BELGIUM. History. XVH
these provinces. Thenceforward the Netherlands were subject to
Spanish Supremacy, which during the reign of Philip II. became
so intolerable that the whole country took up arms (towards the
close of the 16th century) with a view to shake off the Spanish yoke.
Success was achieved by the northern provinces only, those which
now constitute the Kingdom of Holland, whilst the southern
districts, the present Kingdom of Belgium, after protracted and
fierce struggles still continued to groan under the oppression of
the Spaniards. At length, under the regime of the Spanish
governor Alexander Farnese, Duke of Parma, Belgium also suc¬
ceeded in regaining the civic liberties in behalf of which the war
had originally broken out.
In 1598 the 'Spanish Netherlands' were ceded by Philip II. as
a fief to his daughter Clara Isabella Eugenia on the occasion of her
marriage with Albert, Archduke of Austria, the Spanish governor.
After the death of the archduke and his wife the Netherlands
reverted to Spain, by which they were governed till 1714, when
they were awarded by the Peace of Rastadt to the House of Austria.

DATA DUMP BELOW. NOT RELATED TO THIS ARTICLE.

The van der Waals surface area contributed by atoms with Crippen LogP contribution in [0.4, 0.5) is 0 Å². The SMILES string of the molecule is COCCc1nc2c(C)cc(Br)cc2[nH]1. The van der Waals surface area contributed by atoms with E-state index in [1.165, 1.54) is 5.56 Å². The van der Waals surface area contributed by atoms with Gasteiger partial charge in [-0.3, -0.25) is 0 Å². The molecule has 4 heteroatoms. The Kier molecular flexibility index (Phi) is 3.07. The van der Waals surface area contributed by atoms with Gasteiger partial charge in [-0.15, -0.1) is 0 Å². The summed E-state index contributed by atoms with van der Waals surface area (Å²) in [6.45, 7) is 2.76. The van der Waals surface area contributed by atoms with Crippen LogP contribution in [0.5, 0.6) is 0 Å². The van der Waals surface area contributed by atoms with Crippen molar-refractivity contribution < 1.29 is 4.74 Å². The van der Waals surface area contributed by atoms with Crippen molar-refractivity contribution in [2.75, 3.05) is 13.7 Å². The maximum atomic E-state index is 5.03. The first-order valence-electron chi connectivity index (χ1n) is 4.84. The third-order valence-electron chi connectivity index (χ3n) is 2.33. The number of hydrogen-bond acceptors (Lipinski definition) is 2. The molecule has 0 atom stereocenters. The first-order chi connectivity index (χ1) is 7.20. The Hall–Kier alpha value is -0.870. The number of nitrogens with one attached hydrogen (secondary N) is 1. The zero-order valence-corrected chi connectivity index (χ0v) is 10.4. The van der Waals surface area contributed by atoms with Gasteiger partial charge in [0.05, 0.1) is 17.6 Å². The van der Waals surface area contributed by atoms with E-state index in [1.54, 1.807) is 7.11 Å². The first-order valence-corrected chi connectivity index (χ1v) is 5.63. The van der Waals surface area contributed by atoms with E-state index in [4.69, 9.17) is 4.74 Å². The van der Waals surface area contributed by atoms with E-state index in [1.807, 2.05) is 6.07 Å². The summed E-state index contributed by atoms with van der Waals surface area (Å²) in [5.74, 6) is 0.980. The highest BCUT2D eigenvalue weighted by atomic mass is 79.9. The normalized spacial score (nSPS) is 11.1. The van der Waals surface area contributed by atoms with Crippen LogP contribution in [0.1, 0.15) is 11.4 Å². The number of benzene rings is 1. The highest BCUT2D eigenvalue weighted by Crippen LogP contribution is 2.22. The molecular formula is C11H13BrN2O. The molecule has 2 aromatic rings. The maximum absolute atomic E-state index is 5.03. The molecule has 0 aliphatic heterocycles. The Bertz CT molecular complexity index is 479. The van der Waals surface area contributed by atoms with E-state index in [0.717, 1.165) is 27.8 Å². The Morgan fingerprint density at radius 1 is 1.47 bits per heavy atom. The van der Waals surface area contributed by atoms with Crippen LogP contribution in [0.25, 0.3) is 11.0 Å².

The 'Austrian Netherlands'1 were wisely and beneficently govern¬
ed by the archdukes of Austria, who held the office of Stadholder,
and for a brief period the glorious days of the Burgundian re'gime
appeared to have returned. The governors of that period, especially
under the Empress Maria Theresa, are still gratefully remembered
by the Belgians. The opposition which the reforms of the Emp.
Joseph II. encountered at length gave rise to the 'Brabant Revo¬
lution' in 1789, but the independence thus attained lasted for a
single year only and under Emp. Leopold II. the Austrians again
took possession of the country.
This revolution, however, paved the way for the interference of
the French, whose aid had been invoked by the ecclesiastical and
the liberal parties. In 1794 the whole of Belgium was occupied
by French Republicans, who divided it into nine departments. In
1814 the French supremacy was finally shaken off.
The Treaty.of London, of 28th June, 1814, and the provisions
of the Congress of Vienna, of 7th June, 1815, united Belgium and
Holland under the name of the Kingdom of the Netherlands, and
elevated William of Grange, son of the former stadtholder of the
Seven Provinces, to the newly constituted throne. Belgium was
again severed from her constrained union with Holland by the
Revolution of 1830. On 10th Nov. the provisional government
summoned a national congress, by which the Due de Nemours, son
of Louis Philippe, was invited to become the sovereign of Belgium.
The French monarch having declined the dignity in behalf of his
son, Leopold of Saxe-Coburg was next selected by the congress, and
that prince accordingly ascended the throne on 21st July, 1831.
The treaty of the intervening powers, signed at London on 15th
Nov., 1831, by the representatives of the five great powers and of
Baedeker's Belgium -and Holland. ~4tli Edit. h